Once upon a time, a very bad thing happened to Kaballah (Kathleen Alvania), and so as she grew older she turned into a raptor – a carnivorous bird, with razor-sharp claws and a beak capable of cleaning out the entrails of testosteronus pimplus, or the human teenage boy. She wore camouflage combat fatigues and invisible wings, and circled her range (somewhere in the American South), above the cares and frailties of lesser creatures, always prepared to attack, kill and feed.
One day Kaballah met Elise (Tiffany Garfinkle), a young woman who had been fruitlessly struggling to secure the attention of a boy – any boy. Elise begged Kaballah to teach her to become a raptor, too – to rise above the seething hormonal mass of pubescence, and to become a fighter, not a lover. Kaballah agreed, and soon they were flying together, proud and independent of everything, including even the urges of their own bodies.
But Gorgeous Raptors is not the story of either of these young women. It is instead the story of Justin (Yoni Gray), a decent young man who finds himself unable to respond to the love of the fabulously beautiful Zoe (Katie Jeffries) because – she is not a raptor. Justin is in love with raptors.
Playwright Lucy Alibar has made a subtle observation about our society, and a fresh one. Three generations ago we believed that the greatest pleasure a woman could have was in serving and helping a man; a raptor would have scared the bejesus out of most men. But as women gradually won the right to their own pleasures, the perspectives of men adjusted; we now consider assertive women to be erotic – witness Lisbeth Salander in “Girl with the Dragon Tattoo” and “La Femme Nikita.” Like Lisbeth and Nikita, Kaballah and Elise are also vulnerable, which to Justin (and many other men) gives them the full spectrum of eroticism: women who can handle passion and compassion in equal measure.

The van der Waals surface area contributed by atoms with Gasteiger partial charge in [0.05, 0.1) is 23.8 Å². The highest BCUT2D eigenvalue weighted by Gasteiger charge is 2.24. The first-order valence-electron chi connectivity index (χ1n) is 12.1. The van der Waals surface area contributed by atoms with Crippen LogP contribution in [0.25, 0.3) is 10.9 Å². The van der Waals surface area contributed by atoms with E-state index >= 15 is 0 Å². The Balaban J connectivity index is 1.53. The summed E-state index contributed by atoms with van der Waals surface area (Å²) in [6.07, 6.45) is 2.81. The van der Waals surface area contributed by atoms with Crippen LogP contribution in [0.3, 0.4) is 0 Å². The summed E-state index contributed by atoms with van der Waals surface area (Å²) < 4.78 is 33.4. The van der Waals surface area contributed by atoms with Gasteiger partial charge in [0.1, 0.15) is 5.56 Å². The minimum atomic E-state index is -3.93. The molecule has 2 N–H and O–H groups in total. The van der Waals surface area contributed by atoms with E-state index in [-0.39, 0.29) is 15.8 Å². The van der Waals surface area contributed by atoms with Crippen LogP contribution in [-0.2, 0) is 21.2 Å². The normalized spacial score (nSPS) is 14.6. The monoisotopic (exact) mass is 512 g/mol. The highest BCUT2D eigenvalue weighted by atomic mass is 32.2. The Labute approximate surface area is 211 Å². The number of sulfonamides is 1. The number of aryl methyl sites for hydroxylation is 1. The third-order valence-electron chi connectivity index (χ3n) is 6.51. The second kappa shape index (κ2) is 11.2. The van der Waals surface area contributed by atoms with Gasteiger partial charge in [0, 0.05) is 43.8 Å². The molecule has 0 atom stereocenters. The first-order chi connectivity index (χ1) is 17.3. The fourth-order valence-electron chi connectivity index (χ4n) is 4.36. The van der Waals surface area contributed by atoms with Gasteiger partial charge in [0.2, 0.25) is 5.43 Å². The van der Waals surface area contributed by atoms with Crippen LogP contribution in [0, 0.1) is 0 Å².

The single failure of Gorgeous Raptors, in my view, is the periodic side trips that Alibar makes. A three-hour two-act play has plenty of room for subplots; so does an opera or a grand musical; but in a forty-five minute Fringe show, a single focus works best.
Kaballah, who apparently belongs to the only Jewish family in her small Southern town, is compelled, implausibly, to participate in the school’s annual Christmas play (Andrew Ferlo is funny as the play’s frustrated director); we meet Kaballah’s eccentric parents (Jeffries and Christopher Williams); and so on. These subplotettes go nowhere; to the extent they are necessary for the play’s development (the scene presages a visual image at the end of the show, and the session with Kaballah’s parents precedes an important plot revelation) they would be better handled minimally, and without the effort Alibar makes to develop them and make them interesting.
Her principal theme is far more interesting than any of these side trips; I would have liked to know more about how Justin fell in love with raptors, and how that love transformed him.
The producing company, The Disreputables, is a new one, and it has the potential to follow other companies, like Factory 449 and Nu Sass, from the Fringe to a full season of theater. Lee Mikeska Gardner, a veteran director (as well as a superb actor herself), has produced excellent performances from all her young cast, including especially Alvania, Disreputables’ artistic director. Alvania is excruciatingly authentic every moment she is on the stage. In the intimate space of the Fort Fringe Shop, you can see every quiver of emotion her tortured character must register, and Alvania delivers every time.
Half the show’s revenues will be sent on to the DC Rape Crisis Center. Whether or not you attend this show – and I recommend that you do – consider giving a donation to the Crisis Center, which does good work, and could use the cash.
Tim rates this 4 out of a possible 5.